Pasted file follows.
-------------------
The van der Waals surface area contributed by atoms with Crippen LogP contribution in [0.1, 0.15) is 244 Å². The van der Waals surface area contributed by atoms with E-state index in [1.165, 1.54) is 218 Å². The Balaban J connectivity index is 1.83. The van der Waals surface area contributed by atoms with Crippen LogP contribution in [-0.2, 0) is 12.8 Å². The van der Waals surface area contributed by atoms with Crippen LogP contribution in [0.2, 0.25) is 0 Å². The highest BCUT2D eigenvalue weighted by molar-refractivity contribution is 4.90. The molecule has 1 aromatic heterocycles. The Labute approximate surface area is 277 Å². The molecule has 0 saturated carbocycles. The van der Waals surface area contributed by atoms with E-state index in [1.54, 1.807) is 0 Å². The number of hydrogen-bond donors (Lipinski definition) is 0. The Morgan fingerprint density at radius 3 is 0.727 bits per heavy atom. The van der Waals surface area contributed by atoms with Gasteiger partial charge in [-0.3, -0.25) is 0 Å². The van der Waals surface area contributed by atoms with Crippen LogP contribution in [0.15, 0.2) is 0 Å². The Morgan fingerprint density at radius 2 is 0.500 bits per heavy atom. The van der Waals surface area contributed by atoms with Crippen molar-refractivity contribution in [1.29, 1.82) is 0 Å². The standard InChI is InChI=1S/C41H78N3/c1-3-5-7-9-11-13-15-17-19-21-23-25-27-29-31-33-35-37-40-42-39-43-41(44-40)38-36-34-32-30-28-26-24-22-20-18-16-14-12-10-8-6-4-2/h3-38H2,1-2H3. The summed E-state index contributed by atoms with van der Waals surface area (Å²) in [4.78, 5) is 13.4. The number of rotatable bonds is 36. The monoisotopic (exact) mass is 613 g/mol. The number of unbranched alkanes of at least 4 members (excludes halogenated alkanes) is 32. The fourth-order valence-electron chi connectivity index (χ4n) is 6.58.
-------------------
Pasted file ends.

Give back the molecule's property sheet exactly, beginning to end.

The van der Waals surface area contributed by atoms with Crippen LogP contribution in [0.1, 0.15) is 244 Å². The van der Waals surface area contributed by atoms with E-state index in [1.165, 1.54) is 218 Å². The Balaban J connectivity index is 1.83. The van der Waals surface area contributed by atoms with Crippen LogP contribution in [-0.2, 0) is 12.8 Å². The van der Waals surface area contributed by atoms with Crippen LogP contribution in [0.2, 0.25) is 0 Å². The highest BCUT2D eigenvalue weighted by molar-refractivity contribution is 4.90. The molecule has 1 aromatic heterocycles. The Labute approximate surface area is 277 Å². The molecule has 0 saturated carbocycles. The van der Waals surface area contributed by atoms with E-state index in [1.54, 1.807) is 0 Å². The number of hydrogen-bond donors (Lipinski definition) is 0. The Morgan fingerprint density at radius 3 is 0.727 bits per heavy atom. The van der Waals surface area contributed by atoms with Gasteiger partial charge in [-0.3, -0.25) is 0 Å². The van der Waals surface area contributed by atoms with Crippen LogP contribution in [0.15, 0.2) is 0 Å². The Morgan fingerprint density at radius 2 is 0.500 bits per heavy atom. The van der Waals surface area contributed by atoms with Crippen molar-refractivity contribution in [1.29, 1.82) is 0 Å². The standard InChI is InChI=1S/C41H78N3/c1-3-5-7-9-11-13-15-17-19-21-23-25-27-29-31-33-35-37-40-42-39-43-41(44-40)38-36-34-32-30-28-26-24-22-20-18-16-14-12-10-8-6-4-2/h3-38H2,1-2H3. The summed E-state index contributed by atoms with van der Waals surface area (Å²) in [4.78, 5) is 13.4. The number of rotatable bonds is 36. The monoisotopic (exact) mass is 613 g/mol. The number of unbranched alkanes of at least 4 members (excludes halogenated alkanes) is 32. The fourth-order valence-electron chi connectivity index (χ4n) is 6.58.